We’ve got three prisoner solidarity events in the next ten days.
1) Anarchist Black Cross- Letter writing – Tuesday 13th December. This year has seen many comrades imprisoned due to their actions against fascism and the cuts amoungst many other things. Prison can be an isolating and spirit crushing, where contact with the outside world is minimal. The least we can do for our kidnapped brothers and sisters is offer them support and solidarity by writing to them. Come along to the Sumac at 7 for a letter writing session, where we’ll be serving hot soup and discussing other prisoner solidarity possibilities.
2) Insurrection - Friday 16th December Monthly hip hop night at the Sumac. This month we’re raising cash for prisoners by serving hot food and rhymes.
3) Prison? By Charlie Ryder - Film showing followed by q and a with director. On Sunday the 18th of December. In October 1993 Charlie Ryder took part in a violent protest to shut down the BNP headquarters in Welling South East London. Two months later he was featured on crime monthly a program which appealed for some of Britain’s most wanted criminals. Arrested the next morning he waited nearly 2 years before he was sent to prison for 16 months.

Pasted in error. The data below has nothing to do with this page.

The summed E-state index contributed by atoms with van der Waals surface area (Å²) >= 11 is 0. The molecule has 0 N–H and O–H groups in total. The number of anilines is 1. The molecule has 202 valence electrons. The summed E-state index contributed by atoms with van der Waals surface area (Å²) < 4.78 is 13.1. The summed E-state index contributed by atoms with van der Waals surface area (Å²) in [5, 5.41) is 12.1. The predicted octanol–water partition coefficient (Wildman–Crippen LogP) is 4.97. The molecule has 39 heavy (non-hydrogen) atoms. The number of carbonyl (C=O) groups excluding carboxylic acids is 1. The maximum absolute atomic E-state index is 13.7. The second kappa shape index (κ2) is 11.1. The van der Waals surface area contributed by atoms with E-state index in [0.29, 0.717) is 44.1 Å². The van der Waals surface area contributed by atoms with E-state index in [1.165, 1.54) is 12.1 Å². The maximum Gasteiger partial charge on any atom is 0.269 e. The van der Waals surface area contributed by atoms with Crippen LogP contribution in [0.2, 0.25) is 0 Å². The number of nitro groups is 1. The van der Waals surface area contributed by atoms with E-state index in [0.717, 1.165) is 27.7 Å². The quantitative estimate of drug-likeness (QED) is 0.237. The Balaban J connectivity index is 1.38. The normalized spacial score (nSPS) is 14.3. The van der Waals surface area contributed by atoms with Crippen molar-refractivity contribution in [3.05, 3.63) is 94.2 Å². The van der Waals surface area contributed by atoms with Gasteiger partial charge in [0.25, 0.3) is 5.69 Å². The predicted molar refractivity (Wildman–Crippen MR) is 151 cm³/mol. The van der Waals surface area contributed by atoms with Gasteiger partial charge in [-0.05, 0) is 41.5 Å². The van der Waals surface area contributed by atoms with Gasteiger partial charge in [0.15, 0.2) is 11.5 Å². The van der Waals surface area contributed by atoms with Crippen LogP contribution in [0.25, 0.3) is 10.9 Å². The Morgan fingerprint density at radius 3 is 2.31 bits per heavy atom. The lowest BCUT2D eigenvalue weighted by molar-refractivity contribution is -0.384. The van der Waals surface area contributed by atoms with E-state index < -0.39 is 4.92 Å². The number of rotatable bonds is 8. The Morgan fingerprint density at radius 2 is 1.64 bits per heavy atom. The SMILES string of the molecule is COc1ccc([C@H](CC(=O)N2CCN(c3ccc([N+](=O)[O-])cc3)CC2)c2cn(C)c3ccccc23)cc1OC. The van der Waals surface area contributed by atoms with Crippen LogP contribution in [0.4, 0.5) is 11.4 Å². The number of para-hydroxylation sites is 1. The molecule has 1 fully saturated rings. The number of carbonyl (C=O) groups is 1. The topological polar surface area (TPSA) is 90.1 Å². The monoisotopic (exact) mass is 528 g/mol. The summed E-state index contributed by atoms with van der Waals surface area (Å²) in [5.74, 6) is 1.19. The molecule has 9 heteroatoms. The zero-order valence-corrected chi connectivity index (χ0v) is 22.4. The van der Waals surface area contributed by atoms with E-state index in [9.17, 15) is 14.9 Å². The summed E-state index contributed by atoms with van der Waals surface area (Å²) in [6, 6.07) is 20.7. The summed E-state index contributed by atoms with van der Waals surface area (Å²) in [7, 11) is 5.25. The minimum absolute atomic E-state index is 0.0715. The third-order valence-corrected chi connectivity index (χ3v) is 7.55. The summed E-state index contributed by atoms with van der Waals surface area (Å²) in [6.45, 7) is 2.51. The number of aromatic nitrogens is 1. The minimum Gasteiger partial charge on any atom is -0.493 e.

While in prison he received a letter of support from a British Holocaust survivor Leon Greenman who had also protested to shut down the BNP headquarters. Charlie kept this letter in a scrapbook with poetry and artwork he collected to record his time inside.
On his release from prison he developed the scrapbook into a one man play which was critically acclaimed at Edinburgh Fringe Festival in Aug 2007 and then performed in prisons universities and conferences. Charlie has now developed his story into a feature film using shadow puppetry, marionette puppets, rod puppets, masks, visual art, poetry and dance to shine a light on his time inside. Charlie hopes that by painting a picture of his experience it will educate people and challenge perceptions of prison and prisoners.
“Charlie puts his heart and soul on screen and clearly has a point to make. Prison is portrayed here as the antithesis to tabloid journalism’s assertion that it is the equivalent of a holiday camp. A television or a games console is not a worthy substitute for liberty. I certainly will not be choosing prison as my holiday destination of choice. “ Grant Holdsworth